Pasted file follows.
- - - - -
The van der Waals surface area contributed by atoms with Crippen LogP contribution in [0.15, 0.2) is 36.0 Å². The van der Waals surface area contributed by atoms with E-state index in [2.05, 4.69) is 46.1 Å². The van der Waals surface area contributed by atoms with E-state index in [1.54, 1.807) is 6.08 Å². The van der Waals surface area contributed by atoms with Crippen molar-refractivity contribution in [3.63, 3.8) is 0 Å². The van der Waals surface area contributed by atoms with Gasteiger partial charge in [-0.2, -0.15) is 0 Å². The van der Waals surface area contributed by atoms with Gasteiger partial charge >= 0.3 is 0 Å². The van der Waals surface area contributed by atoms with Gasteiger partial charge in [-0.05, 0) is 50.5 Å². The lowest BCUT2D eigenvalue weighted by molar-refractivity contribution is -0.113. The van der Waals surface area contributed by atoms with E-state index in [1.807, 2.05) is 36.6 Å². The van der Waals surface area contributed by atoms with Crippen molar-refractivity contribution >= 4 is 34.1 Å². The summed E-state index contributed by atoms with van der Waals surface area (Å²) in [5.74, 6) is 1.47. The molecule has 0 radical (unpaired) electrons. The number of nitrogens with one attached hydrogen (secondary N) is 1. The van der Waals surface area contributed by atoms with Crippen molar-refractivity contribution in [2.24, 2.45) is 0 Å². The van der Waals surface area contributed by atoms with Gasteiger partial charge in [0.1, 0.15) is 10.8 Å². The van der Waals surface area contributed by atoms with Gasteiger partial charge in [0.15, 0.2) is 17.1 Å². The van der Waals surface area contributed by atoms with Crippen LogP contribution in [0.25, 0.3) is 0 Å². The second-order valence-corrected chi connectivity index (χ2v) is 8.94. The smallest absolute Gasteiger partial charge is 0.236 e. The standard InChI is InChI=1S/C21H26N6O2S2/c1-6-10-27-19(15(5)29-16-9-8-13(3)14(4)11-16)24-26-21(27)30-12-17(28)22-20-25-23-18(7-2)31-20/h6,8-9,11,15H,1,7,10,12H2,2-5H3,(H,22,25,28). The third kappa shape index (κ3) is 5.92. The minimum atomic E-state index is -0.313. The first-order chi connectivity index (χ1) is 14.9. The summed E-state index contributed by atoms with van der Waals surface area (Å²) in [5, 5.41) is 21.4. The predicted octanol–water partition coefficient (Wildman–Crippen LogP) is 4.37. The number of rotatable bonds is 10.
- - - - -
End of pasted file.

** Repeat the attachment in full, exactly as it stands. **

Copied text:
The van der Waals surface area contributed by atoms with Crippen LogP contribution in [0.15, 0.2) is 36.0 Å². The van der Waals surface area contributed by atoms with E-state index in [2.05, 4.69) is 46.1 Å². The van der Waals surface area contributed by atoms with E-state index in [1.54, 1.807) is 6.08 Å². The van der Waals surface area contributed by atoms with Crippen molar-refractivity contribution in [3.63, 3.8) is 0 Å². The van der Waals surface area contributed by atoms with Gasteiger partial charge in [-0.2, -0.15) is 0 Å². The van der Waals surface area contributed by atoms with Gasteiger partial charge >= 0.3 is 0 Å². The van der Waals surface area contributed by atoms with Gasteiger partial charge in [-0.05, 0) is 50.5 Å². The lowest BCUT2D eigenvalue weighted by molar-refractivity contribution is -0.113. The van der Waals surface area contributed by atoms with E-state index in [1.807, 2.05) is 36.6 Å². The van der Waals surface area contributed by atoms with Crippen molar-refractivity contribution >= 4 is 34.1 Å². The summed E-state index contributed by atoms with van der Waals surface area (Å²) in [5.74, 6) is 1.47. The molecule has 0 radical (unpaired) electrons. The number of nitrogens with one attached hydrogen (secondary N) is 1. The van der Waals surface area contributed by atoms with Crippen molar-refractivity contribution in [2.24, 2.45) is 0 Å². The van der Waals surface area contributed by atoms with Gasteiger partial charge in [0.1, 0.15) is 10.8 Å². The van der Waals surface area contributed by atoms with Gasteiger partial charge in [0.15, 0.2) is 17.1 Å². The van der Waals surface area contributed by atoms with Crippen LogP contribution in [0.25, 0.3) is 0 Å². The second-order valence-corrected chi connectivity index (χ2v) is 8.94. The smallest absolute Gasteiger partial charge is 0.236 e. The standard InChI is InChI=1S/C21H26N6O2S2/c1-6-10-27-19(15(5)29-16-9-8-13(3)14(4)11-16)24-26-21(27)30-12-17(28)22-20-25-23-18(7-2)31-20/h6,8-9,11,15H,1,7,10,12H2,2-5H3,(H,22,25,28). The third kappa shape index (κ3) is 5.92. The minimum atomic E-state index is -0.313. The first-order chi connectivity index (χ1) is 14.9. The summed E-state index contributed by atoms with van der Waals surface area (Å²) in [5, 5.41) is 21.4. The predicted octanol–water partition coefficient (Wildman–Crippen LogP) is 4.37. The number of rotatable bonds is 10.